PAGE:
Lescar is a country mired in ancient grudges, with shifting ducal alliances persistently undermining any progress towards peace. Those Lescari living in exile think they’re helping by sending goods and money to their suffering kith and kin but that only sustains this on-going strife.
Some exiles understand this, like the young scholars Tathrin and Aremil, in the distant city of Vanam. Can they do anything to prompt lasting change? Perhaps, if they can somehow subvert the role of trade and finance in Lescar’s wars, as explained by Gruit, the venerable wine merchant who fled Lescar in his youth. If they can make common cause with the likes of Reniack the rabble-rouser, who escaped just before his own duke’s militiamen hanged him.
They will also need to enlist the support of those Lescari nobles who turn to scholarship rather than risk politics, such as Lady Derenna. They must contact those brave men and women still living in Lescar, priests like Master Ernout and his niece Failla, who conspire to save the next generation from the worst of their own suffering. And finally, to turn any of their plans into action, they’ll need soldiers to fight the dukes’ militias. Where will they find those and more crucially, the men to lead them into battle?
Revolutions are fascinating chains of events, historically speaking, so often bringing people with very different motives and desires together in a common cause. I soon realised I would be dealing with a broad cast of characters in this trilogy, not least because I had already established the intractable nature of Lescari warfare, thanks to so many contributory elements, in the country itself and abroad. Then I wanted to make sure I showed all sides of the story. We have to see the struggle from the ducal point of view, though that didn’t necessarily mean being sympathetic to the dukes. Even if Duchess Litasse of Triolle is in some ways just as much a victim of this strife, her wealth and comforts are sustained by merciless henchmen like Karn.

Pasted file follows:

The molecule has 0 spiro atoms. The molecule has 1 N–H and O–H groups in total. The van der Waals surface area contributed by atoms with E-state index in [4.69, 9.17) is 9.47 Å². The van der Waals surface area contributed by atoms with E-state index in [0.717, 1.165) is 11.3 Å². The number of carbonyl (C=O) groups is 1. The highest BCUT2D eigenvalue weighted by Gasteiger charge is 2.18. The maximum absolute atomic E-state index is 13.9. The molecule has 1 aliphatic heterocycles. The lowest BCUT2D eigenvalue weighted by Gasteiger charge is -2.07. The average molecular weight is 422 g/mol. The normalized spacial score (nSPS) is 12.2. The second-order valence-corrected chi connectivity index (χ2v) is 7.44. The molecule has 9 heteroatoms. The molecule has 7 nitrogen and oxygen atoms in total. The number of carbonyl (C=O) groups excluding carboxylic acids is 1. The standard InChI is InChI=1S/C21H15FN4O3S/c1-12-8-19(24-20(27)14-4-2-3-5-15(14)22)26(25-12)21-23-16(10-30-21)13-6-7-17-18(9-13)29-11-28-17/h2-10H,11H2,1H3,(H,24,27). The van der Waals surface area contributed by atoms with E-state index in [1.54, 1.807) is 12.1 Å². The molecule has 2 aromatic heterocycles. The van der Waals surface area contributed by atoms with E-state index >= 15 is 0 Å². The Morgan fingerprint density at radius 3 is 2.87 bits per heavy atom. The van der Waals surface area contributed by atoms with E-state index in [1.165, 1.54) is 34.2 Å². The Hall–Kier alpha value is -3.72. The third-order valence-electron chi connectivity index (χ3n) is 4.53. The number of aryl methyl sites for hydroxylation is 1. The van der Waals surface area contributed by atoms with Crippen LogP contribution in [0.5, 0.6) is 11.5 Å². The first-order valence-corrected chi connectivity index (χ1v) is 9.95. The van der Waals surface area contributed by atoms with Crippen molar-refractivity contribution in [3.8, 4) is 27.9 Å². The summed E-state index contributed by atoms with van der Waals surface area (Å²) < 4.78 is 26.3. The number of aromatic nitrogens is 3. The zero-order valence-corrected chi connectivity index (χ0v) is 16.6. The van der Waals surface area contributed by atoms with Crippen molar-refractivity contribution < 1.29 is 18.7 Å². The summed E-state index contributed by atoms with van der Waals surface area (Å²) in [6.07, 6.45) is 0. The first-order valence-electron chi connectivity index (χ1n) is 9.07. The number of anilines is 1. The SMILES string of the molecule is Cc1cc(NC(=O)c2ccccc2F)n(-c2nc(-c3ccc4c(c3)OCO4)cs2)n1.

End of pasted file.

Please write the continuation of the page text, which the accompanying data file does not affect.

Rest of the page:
Working with six point of view characters, with at least the same number again of significant players in those different narrative threads, has proved both a tremendous challenge and very satisfying indeed for me as a writer.
Then there’s the magical challenge. Because one of the abiding problems for epic fantasy writers is not having magic solve all the problems. How satisfying would The Lord of the Rings have been, if Gandalf had whistled up an eagle for Frodo to take a literal flight from the Shire and drop the One Ring into Mount Doom from 10,000 feet? Not very.
Fortunately, I’ve already established the Archmage’s Edict forbidding the use of wizardry in warfare in Einarinn, on pain of his extreme displeasure. I did this, at least in part, to anticipate readers wondering ‘why doesn’t Planir just sort it all out?’ whenever the Lescari strife is mentioned. But the elemental magics of air, earth, fire and water aren’t the only enchantments in this world. There’s Artifice, the ancient and subtle magic which intrigues the scholars of, oh yes, Vanam’s university, where Tathrin and Aremil were students. The wizard city of Hadrumal has never claimed authority over aetheric magic…
Successful revolutions rely on many things. High on any list are logistics and communications. Artifice is a magic of mind speaking to mind. Will this prove to be the vital advantage for the rebels? But magic is not nearly so straight forward when even those like Branca, Aetheric scholar of humble Vanam origins, are barely half-trained in Artifice and aetheric magic itself is barely half-understood.
Try the opening chapter!